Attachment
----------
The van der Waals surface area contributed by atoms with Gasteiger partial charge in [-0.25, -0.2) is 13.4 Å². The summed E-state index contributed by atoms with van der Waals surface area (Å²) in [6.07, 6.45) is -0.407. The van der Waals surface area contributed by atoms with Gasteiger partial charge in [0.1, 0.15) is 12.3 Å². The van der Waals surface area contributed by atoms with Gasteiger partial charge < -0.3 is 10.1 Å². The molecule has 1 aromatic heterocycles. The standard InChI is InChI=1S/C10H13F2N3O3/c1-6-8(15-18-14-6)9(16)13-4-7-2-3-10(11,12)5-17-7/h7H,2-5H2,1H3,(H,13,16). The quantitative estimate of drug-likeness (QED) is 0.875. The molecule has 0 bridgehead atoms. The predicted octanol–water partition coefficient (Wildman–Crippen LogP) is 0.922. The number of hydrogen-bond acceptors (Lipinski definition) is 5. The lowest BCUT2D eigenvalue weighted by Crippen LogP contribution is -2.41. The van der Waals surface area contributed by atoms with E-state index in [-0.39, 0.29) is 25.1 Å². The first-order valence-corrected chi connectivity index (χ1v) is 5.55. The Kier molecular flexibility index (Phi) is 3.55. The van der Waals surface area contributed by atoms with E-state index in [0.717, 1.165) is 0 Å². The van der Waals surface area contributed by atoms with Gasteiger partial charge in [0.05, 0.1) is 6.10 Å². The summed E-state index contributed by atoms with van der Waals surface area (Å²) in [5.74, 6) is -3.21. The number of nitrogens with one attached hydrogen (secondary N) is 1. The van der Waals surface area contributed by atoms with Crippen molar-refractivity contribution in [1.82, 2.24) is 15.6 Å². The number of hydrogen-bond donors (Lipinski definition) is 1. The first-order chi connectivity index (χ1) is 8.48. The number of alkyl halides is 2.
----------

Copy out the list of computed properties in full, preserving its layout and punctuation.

The van der Waals surface area contributed by atoms with Gasteiger partial charge in [-0.25, -0.2) is 13.4 Å². The summed E-state index contributed by atoms with van der Waals surface area (Å²) in [6.07, 6.45) is -0.407. The van der Waals surface area contributed by atoms with Gasteiger partial charge in [0.1, 0.15) is 12.3 Å². The van der Waals surface area contributed by atoms with Gasteiger partial charge < -0.3 is 10.1 Å². The molecule has 1 aromatic heterocycles. The standard InChI is InChI=1S/C10H13F2N3O3/c1-6-8(15-18-14-6)9(16)13-4-7-2-3-10(11,12)5-17-7/h7H,2-5H2,1H3,(H,13,16). The quantitative estimate of drug-likeness (QED) is 0.875. The molecule has 0 bridgehead atoms. The predicted octanol–water partition coefficient (Wildman–Crippen LogP) is 0.922. The number of hydrogen-bond acceptors (Lipinski definition) is 5. The lowest BCUT2D eigenvalue weighted by Crippen LogP contribution is -2.41. The van der Waals surface area contributed by atoms with E-state index in [-0.39, 0.29) is 25.1 Å². The first-order valence-corrected chi connectivity index (χ1v) is 5.55. The Kier molecular flexibility index (Phi) is 3.55. The van der Waals surface area contributed by atoms with E-state index in [0.717, 1.165) is 0 Å². The van der Waals surface area contributed by atoms with Gasteiger partial charge in [0.05, 0.1) is 6.10 Å². The summed E-state index contributed by atoms with van der Waals surface area (Å²) in [5.74, 6) is -3.21. The number of nitrogens with one attached hydrogen (secondary N) is 1. The van der Waals surface area contributed by atoms with Crippen molar-refractivity contribution in [1.82, 2.24) is 15.6 Å². The number of hydrogen-bond donors (Lipinski definition) is 1. The first-order chi connectivity index (χ1) is 8.48. The number of alkyl halides is 2.